Although it is tempting to replant more Knautia, I am concerned that the fungal spores may still be hanging around and could destroy the new plants too. I might use the space for some of the Dahlia ‘Bishop’s Children’ seedlings that I was intending to plant up at the allotment. I’ll think about it – I need time to mourn (!) – but this has been a big wake-up call as to just how quickly pests and diseases can take hold in the garden. Never turn your back for long! I begin to dread my next visit to the allotment…

60 thoughts on “Never turn your back on your garden…

  1. Sorry you’ve been sick and a fungus attacked your plants as a virus attacked you. I hope the allotment will be in good shape despite your absence. I find that things can suddenly take a turn even when one is diligently hovering while other plants manage survival even neglected.

    1. I’m trying to look at it as an opportunity to try something else in that space. Won’t get up to the allotment until tomorrow, so will have to stay hopeful for now!

  2. Hi Janet,

    So sorry to hear your Knautia have had to go… I hope the rest survive with no problems :)

    I almost bought some at Pensthorpe earlier this week, slightly glad I didn’t now… But I do have a number of Scabious seedlings that are very similar to the Knautia, that too are loved by Bees, Hoverflies and Flutters and I’ve not had any problems with diseases on them. I actually thought they were annuals, so was very surprised to have them come back last year… However this past winter killed them all off so I’ve had to start again.

    1. Hi Liz, I think I have some more scabious lurking around too, although I think they may be too tall for the space. I’m off on a compost hunt later today so may find myself tempted by something, otherwise it is a mix of cosmos and dahlias, and fingers crossed for the other Knautia. I may plant one in a pot, I think it would look rather good and hopefully the airflow would keep the dreaded silvery stuff at bay. I’ve read that perennial scabious tend to be a little tender and fussy, hope yours make it through this year – I have some deep purple ones that I hope will flower this year and stay until next elsewhere in the pond bed.

      1. Hi Janet,

        I gave in and picked up a Knautia today! I hope it doesn’t suffer from any mildew problems, so I’ll put it in a dampish border so it hopefully won’t dry out :)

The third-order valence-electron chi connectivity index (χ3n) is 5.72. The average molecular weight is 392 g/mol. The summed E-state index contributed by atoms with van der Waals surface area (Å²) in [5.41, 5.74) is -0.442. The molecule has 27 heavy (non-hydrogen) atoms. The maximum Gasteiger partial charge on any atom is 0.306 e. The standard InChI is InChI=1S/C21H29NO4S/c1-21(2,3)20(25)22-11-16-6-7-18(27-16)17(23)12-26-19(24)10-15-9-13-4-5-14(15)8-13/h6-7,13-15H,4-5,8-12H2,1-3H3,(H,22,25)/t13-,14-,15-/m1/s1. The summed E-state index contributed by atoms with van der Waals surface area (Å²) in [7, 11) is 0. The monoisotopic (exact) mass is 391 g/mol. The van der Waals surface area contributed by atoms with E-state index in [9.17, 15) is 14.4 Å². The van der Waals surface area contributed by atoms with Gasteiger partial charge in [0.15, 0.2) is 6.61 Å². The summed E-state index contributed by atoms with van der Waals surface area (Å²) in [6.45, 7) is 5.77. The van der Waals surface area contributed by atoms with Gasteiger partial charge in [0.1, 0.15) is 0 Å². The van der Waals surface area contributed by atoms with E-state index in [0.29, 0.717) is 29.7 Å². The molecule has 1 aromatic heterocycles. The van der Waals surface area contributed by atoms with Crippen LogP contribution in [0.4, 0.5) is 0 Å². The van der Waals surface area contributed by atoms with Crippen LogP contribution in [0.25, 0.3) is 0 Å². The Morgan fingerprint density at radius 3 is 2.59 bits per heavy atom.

1. Hurrah! Its perfect for your garden, and you will love photographing the flowers mobbed with insects. Hope it stays mildew free for you.

  3. Janet, bad enough that you weren’t feeling so good, that powdery mildew is really annoying. We have a large red leafed Sycamore tree in the front garden, a few years ago the leaves turned white and fell off. This year it seems to have recovered completely. Hope all is well at the allotment.

    1. Hi Alistair, I was tempted to just cut back the Knautia and hope it would recover, but the mildew was all over the plant, including down to the base of the stems, so I decided not to risk it. Glad your tree survived!

  4. Bad luck Janet. That knautia is usually as tough as old boots (in my experience anyway). So annoying, especially when you’re feeling frail and poorly.

    Hope you feel better.


    1. Hi David, I was rather surprised, I thought it was a trouble-free plant! Am feeling much better now thanks, ready to plant tomatoes anyway! If I can find some compost…

  5. What a shame as you say you just need to let down your guard for a minute or two and something takes advantage!

    1. It was a little galling! And strange how it only took hold after we had some rain. Ah well! I can try something new.

  6. Sorry to hear about the powdery mildew and the virus. Sounds like you’ve taken care of both, though, and I hope you’re feeling much better. Sounds like the trip to Malvern was enjoyable while you were there. Have fun planting the tomatoes!

    1. Malvern was definitely worth it, and providing our foray out today provides me with more compost, tomatoes get planted this afternoon, along with the basil. My mouth is watering already!